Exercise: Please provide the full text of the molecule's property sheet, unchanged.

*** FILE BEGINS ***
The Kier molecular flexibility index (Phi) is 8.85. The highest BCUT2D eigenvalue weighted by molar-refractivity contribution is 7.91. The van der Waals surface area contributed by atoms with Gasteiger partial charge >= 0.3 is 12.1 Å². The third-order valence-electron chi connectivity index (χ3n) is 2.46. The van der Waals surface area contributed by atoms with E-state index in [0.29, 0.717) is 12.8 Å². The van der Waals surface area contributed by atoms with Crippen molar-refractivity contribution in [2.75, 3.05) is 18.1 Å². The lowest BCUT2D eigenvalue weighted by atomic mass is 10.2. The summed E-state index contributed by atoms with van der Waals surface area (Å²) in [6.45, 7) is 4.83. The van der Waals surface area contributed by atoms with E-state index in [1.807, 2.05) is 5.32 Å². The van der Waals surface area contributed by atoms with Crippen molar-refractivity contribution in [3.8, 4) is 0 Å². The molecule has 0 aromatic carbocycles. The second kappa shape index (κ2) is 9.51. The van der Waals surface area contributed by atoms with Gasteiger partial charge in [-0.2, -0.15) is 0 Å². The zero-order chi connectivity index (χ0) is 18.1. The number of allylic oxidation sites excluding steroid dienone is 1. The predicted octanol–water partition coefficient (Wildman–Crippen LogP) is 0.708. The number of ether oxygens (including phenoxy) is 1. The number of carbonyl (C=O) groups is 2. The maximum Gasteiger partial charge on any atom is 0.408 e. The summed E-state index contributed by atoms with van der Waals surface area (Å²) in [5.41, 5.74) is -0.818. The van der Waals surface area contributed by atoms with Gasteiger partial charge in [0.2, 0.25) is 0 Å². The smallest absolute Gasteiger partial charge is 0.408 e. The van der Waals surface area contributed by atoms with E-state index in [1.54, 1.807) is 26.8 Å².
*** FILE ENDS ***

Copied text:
The Kier molecular flexibility index (Phi) is 8.85. The highest BCUT2D eigenvalue weighted by molar-refractivity contribution is 7.91. The van der Waals surface area contributed by atoms with Gasteiger partial charge >= 0.3 is 12.1 Å². The third-order valence-electron chi connectivity index (χ3n) is 2.46. The van der Waals surface area contributed by atoms with E-state index in [0.29, 0.717) is 12.8 Å². The van der Waals surface area contributed by atoms with Crippen molar-refractivity contribution in [2.75, 3.05) is 18.1 Å². The lowest BCUT2D eigenvalue weighted by atomic mass is 10.2. The summed E-state index contributed by atoms with van der Waals surface area (Å²) in [6.45, 7) is 4.83. The van der Waals surface area contributed by atoms with E-state index in [1.807, 2.05) is 5.32 Å². The van der Waals surface area contributed by atoms with Crippen molar-refractivity contribution in [3.8, 4) is 0 Å². The molecule has 0 aromatic carbocycles. The second kappa shape index (κ2) is 9.51. The van der Waals surface area contributed by atoms with Gasteiger partial charge in [-0.2, -0.15) is 0 Å². The zero-order chi connectivity index (χ0) is 18.1. The number of allylic oxidation sites excluding steroid dienone is 1. The predicted octanol–water partition coefficient (Wildman–Crippen LogP) is 0.708. The number of ether oxygens (including phenoxy) is 1. The number of carbonyl (C=O) groups is 2. The maximum Gasteiger partial charge on any atom is 0.408 e. The summed E-state index contributed by atoms with van der Waals surface area (Å²) in [5.41, 5.74) is -0.818. The van der Waals surface area contributed by atoms with Gasteiger partial charge in [0.2, 0.25) is 0 Å². The smallest absolute Gasteiger partial charge is 0.408 e. The van der Waals surface area contributed by atoms with E-state index in [1.54, 1.807) is 26.8 Å².